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004 Increased injury risk in youth athletics when growth rates are high and skeletal maturation is low
  1. Eirik Halvorsen Wik1,2,
  2. Daniel Martínez-Silván1,
  3. Abdulaziz Farooq1,
  4. Marco Cardinale3,4,
  5. Amanda Johnson1,
  6. Roald Bahr1,2
  1. 1Aspetar Orthopaedic and Sports Medicine Hospital, Doha, Qatar
  2. 2Norwegian School of Sport Sciences, Oslo, Norway
  3. 3Aspire Academy, Doha, Qatar
  4. 4University College London, London, UK


Background Studies addressing risk factors for injuries in youth athletics are scarce and although growth and maturation represent potential risk factors for adolescent athletes, the available literature is inconclusive.

Objective The aim of this study was to examine if growth rate, maturity status and maturity tempo are associated with injury risk in adolescent athletics.

Design Anthropometric, skeletal maturity and injury data collected prospectively over four seasons were included.

Setting The data collection was part of the ongoing monitoring of athletes at the Aspire Academy in Qatar.

Patients (or Participants) Participants were student-athletes, not yet specialized to event groups. Of the 129 athlete-seasons eligible for inclusion, 117 athlete-seasons (74 athletes) were included in the final sample.

Interventions (or Assessment of Risk Factors) Anthropometric measures were taken at the start and end of each season, while skeletal maturity was assessed at the start of each season using hand radiographs.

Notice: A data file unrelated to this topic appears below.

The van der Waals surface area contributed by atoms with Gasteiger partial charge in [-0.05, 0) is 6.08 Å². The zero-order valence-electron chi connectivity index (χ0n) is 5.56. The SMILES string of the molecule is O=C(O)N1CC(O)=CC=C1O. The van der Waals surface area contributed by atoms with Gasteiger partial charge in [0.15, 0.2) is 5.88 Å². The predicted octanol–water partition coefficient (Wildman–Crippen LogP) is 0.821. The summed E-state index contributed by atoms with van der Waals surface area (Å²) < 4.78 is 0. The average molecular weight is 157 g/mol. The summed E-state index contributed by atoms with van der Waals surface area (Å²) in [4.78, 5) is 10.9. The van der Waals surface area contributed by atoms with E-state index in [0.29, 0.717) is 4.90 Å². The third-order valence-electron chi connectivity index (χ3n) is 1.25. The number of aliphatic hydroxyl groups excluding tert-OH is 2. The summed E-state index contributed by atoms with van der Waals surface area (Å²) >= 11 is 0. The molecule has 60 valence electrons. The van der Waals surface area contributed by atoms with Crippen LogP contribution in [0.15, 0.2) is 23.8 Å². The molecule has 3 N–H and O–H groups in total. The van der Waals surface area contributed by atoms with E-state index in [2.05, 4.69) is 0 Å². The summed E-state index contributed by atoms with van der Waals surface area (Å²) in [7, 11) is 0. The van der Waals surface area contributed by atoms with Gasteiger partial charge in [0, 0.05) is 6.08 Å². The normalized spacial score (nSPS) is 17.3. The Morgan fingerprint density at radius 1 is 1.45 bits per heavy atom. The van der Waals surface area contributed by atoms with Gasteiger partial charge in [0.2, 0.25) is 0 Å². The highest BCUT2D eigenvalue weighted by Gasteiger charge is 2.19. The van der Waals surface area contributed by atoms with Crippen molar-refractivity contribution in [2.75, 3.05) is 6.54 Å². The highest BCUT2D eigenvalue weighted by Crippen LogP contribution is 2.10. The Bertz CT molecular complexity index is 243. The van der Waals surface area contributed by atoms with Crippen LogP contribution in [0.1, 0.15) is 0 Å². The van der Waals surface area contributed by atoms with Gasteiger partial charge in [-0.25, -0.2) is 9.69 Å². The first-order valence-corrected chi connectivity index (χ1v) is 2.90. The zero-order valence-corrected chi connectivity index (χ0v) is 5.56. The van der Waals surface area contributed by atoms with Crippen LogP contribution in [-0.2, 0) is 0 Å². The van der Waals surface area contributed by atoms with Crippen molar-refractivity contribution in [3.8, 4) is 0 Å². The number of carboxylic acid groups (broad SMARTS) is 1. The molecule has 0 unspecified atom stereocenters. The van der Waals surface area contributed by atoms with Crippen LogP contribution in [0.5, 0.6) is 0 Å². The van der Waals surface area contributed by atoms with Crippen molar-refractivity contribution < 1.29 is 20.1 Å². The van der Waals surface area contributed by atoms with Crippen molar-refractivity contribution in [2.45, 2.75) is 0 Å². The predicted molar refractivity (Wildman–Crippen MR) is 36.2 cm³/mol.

Main Outcome Measurements Time-loss injuries were recorded by medical staff and associations were assessed using generalized estimating equations.

Results Growth rate for stature was associated with greater risk of bone (Incidence rate ratio (IRR): 1.5 per SD above the mean, 95% CI: 1.1 to 1.9) and growth plate injuries (2.1, 1.5 to 3.1). Growth rate for leg length was associated with greater risk of overall (1.3, 1.0 to 1.7), bone (1.4, 1.0 to 1.9) and growth plate injuries (2.1, 1.4 to 3.0). Athletes with greater maturity status (0.6 per skeletal age year, 0.5 to 0.9; 0.8 per percent of mature height; 0.7 to 1.0) were less prone to growth plate injuries. Annual change in skeletal age was associated with an increased risk of bone injuries (1.5 per SD above the mean; 1.0 to 2.3).

Conclusions The results of this study suggest that rapid growth in stature and leg length, skeletal maturity status and maturity tempo represent risk factors for certain injury types in adolescent athletics. Regular monitoring therefore seems warranted.

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